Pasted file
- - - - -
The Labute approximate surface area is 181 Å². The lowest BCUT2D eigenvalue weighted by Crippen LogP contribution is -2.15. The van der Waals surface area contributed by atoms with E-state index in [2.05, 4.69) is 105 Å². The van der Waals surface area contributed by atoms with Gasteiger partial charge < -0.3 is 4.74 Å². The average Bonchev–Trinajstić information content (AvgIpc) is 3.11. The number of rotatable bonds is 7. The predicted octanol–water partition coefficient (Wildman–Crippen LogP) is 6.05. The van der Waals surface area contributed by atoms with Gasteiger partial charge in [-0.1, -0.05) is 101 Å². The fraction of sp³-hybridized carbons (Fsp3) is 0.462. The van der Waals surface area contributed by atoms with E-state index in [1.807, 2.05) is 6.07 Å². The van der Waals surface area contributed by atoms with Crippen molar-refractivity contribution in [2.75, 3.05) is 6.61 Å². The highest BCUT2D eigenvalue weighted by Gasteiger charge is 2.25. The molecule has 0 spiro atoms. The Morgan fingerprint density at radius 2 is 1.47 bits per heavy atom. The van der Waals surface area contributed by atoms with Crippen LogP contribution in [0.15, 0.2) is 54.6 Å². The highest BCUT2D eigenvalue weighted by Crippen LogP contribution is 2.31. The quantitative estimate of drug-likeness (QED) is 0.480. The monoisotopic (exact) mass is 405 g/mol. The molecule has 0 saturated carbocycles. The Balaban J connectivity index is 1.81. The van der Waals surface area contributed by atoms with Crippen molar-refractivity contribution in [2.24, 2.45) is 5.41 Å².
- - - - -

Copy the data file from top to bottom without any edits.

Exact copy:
The Labute approximate surface area is 181 Å². The lowest BCUT2D eigenvalue weighted by Crippen LogP contribution is -2.15. The van der Waals surface area contributed by atoms with E-state index in [2.05, 4.69) is 105 Å². The van der Waals surface area contributed by atoms with Gasteiger partial charge < -0.3 is 4.74 Å². The average Bonchev–Trinajstić information content (AvgIpc) is 3.11. The number of rotatable bonds is 7. The predicted octanol–water partition coefficient (Wildman–Crippen LogP) is 6.05. The van der Waals surface area contributed by atoms with Gasteiger partial charge in [-0.1, -0.05) is 101 Å². The fraction of sp³-hybridized carbons (Fsp3) is 0.462. The van der Waals surface area contributed by atoms with E-state index in [1.807, 2.05) is 6.07 Å². The van der Waals surface area contributed by atoms with Crippen molar-refractivity contribution in [2.75, 3.05) is 6.61 Å². The highest BCUT2D eigenvalue weighted by Gasteiger charge is 2.25. The molecule has 0 spiro atoms. The Morgan fingerprint density at radius 2 is 1.47 bits per heavy atom. The van der Waals surface area contributed by atoms with Crippen LogP contribution in [0.15, 0.2) is 54.6 Å². The highest BCUT2D eigenvalue weighted by Crippen LogP contribution is 2.31. The quantitative estimate of drug-likeness (QED) is 0.480. The monoisotopic (exact) mass is 405 g/mol. The molecule has 0 saturated carbocycles. The Balaban J connectivity index is 1.81. The van der Waals surface area contributed by atoms with Crippen molar-refractivity contribution in [2.24, 2.45) is 5.41 Å².